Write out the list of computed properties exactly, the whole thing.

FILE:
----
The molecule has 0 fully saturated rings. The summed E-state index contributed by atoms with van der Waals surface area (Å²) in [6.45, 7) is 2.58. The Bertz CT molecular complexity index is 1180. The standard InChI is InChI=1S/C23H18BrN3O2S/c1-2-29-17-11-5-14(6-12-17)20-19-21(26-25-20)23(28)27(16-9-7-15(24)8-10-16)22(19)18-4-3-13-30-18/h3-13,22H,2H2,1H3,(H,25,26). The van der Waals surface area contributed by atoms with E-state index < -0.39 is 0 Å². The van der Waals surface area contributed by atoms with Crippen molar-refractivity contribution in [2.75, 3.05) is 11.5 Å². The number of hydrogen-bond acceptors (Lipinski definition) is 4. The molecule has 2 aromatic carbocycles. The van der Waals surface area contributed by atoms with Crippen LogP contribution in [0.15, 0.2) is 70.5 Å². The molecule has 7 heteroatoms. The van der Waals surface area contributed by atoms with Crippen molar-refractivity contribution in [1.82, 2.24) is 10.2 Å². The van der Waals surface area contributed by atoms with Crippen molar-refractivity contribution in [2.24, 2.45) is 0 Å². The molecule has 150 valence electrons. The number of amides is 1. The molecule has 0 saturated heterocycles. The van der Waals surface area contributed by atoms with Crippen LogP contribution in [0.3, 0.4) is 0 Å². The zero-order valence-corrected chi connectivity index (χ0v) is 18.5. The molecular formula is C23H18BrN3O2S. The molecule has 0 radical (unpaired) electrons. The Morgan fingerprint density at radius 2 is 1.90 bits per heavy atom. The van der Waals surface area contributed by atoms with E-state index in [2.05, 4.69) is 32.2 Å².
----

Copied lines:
The molecule has 0 fully saturated rings. The summed E-state index contributed by atoms with van der Waals surface area (Å²) in [6.45, 7) is 2.58. The Bertz CT molecular complexity index is 1180. The standard InChI is InChI=1S/C23H18BrN3O2S/c1-2-29-17-11-5-14(6-12-17)20-19-21(26-25-20)23(28)27(16-9-7-15(24)8-10-16)22(19)18-4-3-13-30-18/h3-13,22H,2H2,1H3,(H,25,26). The van der Waals surface area contributed by atoms with E-state index < -0.39 is 0 Å². The van der Waals surface area contributed by atoms with Crippen molar-refractivity contribution in [2.75, 3.05) is 11.5 Å². The number of hydrogen-bond acceptors (Lipinski definition) is 4. The molecule has 2 aromatic carbocycles. The van der Waals surface area contributed by atoms with Crippen LogP contribution in [0.15, 0.2) is 70.5 Å². The molecule has 7 heteroatoms. The van der Waals surface area contributed by atoms with Crippen molar-refractivity contribution in [1.82, 2.24) is 10.2 Å². The van der Waals surface area contributed by atoms with Crippen molar-refractivity contribution in [2.24, 2.45) is 0 Å². The molecule has 150 valence electrons. The number of amides is 1. The molecule has 0 saturated heterocycles. The van der Waals surface area contributed by atoms with Crippen LogP contribution in [0.3, 0.4) is 0 Å². The zero-order valence-corrected chi connectivity index (χ0v) is 18.5. The molecular formula is C23H18BrN3O2S. The molecule has 0 radical (unpaired) electrons. The Morgan fingerprint density at radius 2 is 1.90 bits per heavy atom. The van der Waals surface area contributed by atoms with E-state index in [2.05, 4.69) is 32.2 Å².